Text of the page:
"Peace on earth," sang the angels who announced the birth of the Christ child. The prophet Zechariah wrote concerning the coming Messianic king: "I will take away the chariots from Ephraim and the warhorses from Jerusalem, and the battle bow will be broken. He will proclaim peace to the nations. His rule will extend from sea to sea and from the River to the ends of the earth" (Zech. 9:10, NIV).
Jesus, the Messiah, brought peace and wanted his followers to be peacemakers. As we prepare to celebrate Christ's birth, we honor him if we seek to bring peace to a world characterized by war in distant lands, conflict in the public square, and incivility all around us. How, in the face of so much that is not peace, can we bring peace? I'd like to offer a suggestion: as individuals and families, we can intentionally reach out a hand of peace to those who have been scarred by this world's tumult.
Our family had an opportunity to do just that fifteen years ago. For many years, family members who lived elsewhere (me being among them) would travel to our home town in the days before Christmas, and we all would congregate at my parents' home on Christmas Eve. One year, unbeknownst to any of us, a few days before Christmas, four "Lost Boys of Sudan" had arrived in our area and were placed in an apartment about ten miles from my parents' house. The term "Lost Boys" is used to describe children who had fled the Sudanese civil war that raged from 1983 to 2005. These four young men had survived the dangerous trek out of their country and had spent the previous few years in a refugee camp in Kenya, hoping to eventually come to the United States. Now they were here, in the dead of winter. They had never seen snow before, and had clothes suitable only for the tropics. Resettlement workers had dropped them off with a few day's supply of food and a promise to get them better situated after the holidays.
I think it was my brother who learned somehow that these refugees were in town and offered to help. It became a family project. My parents bought them warm winter coats, and we all made sure they had the rest of what they needed in the way of clothing. We invited them to our family gathering for Christmas. Our family Christmas photos from that year show four tall, dark-skinned young men standing among our light-skinned clan. Everyone is smiling, them even more than the rest of us. They told us of the hardships they had gone through and of waiting in the refugee camp, fearing the world had forgotten them. It was an unforgettable Christmas.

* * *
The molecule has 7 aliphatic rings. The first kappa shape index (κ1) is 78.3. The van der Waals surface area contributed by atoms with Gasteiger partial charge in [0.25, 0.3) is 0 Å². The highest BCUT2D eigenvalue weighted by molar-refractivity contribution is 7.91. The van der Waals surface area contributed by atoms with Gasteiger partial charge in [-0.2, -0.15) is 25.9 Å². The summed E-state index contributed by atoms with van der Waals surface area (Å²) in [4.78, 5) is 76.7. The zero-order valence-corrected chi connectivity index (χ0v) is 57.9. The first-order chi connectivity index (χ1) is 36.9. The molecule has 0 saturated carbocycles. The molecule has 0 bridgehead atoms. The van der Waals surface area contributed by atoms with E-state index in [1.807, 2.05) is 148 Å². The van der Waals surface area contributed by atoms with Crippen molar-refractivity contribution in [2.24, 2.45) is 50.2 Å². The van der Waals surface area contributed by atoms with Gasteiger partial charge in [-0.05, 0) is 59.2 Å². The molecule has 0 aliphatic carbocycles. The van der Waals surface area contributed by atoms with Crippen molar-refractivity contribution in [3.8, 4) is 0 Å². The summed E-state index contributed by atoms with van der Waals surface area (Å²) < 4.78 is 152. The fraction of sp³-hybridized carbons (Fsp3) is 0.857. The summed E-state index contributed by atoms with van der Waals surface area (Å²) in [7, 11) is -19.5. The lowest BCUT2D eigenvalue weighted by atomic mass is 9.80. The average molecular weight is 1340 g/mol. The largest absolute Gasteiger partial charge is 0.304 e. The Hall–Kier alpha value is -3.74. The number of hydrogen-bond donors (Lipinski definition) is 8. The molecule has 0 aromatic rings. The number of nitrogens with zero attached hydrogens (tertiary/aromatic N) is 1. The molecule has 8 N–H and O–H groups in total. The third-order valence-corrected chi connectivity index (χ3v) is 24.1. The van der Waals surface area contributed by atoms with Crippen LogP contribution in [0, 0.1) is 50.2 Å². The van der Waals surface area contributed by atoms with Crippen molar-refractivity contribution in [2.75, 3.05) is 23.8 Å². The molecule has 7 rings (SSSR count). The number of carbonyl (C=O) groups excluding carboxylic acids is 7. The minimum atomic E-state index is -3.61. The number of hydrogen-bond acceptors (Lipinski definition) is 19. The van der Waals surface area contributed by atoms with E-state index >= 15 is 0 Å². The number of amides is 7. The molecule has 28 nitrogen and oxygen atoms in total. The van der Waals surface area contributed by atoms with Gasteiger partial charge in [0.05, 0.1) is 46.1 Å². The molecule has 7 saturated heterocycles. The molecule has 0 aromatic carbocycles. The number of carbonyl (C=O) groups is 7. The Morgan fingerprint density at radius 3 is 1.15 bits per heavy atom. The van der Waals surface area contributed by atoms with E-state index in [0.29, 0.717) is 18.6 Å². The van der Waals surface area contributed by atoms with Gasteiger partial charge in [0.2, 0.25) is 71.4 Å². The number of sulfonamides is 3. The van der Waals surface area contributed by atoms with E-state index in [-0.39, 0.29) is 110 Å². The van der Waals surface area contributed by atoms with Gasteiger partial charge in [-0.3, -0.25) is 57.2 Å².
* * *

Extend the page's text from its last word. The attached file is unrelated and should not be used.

"Shalom," the most common Hebrew word for peace in the Old Testament, means more than just the absence of war. The concept of Shalom also includes wholeness, well-being, security, and salvation. In a word, Shalom means flourishing. What better way to celebrate the coming of the Prince of Peace than to reach out in a tangible way to foster the well-being and wholeness of someone in whose life peace has been lacking? Chances are you won't happen upon refugees from a war zone a couple days before Christmas, like we did. (There are, however, international aid agencies through whom you can support such refugees.)
Yet, in our communities, there are those without shalom because of illness, job loss, financial hardships, addictions, crime, abuse, and a host of other problems. Let's remember those we do know who are without peace Let's be sensitive to signs of distress among those with whom we interact this Advent season. Let's honor Christ by committing ourselves to be peacemakers in this troubled world. As we seek to bring peace to those around us, we may just experience God's gift of peace for us!
Rev. Dr. Rob Toornstra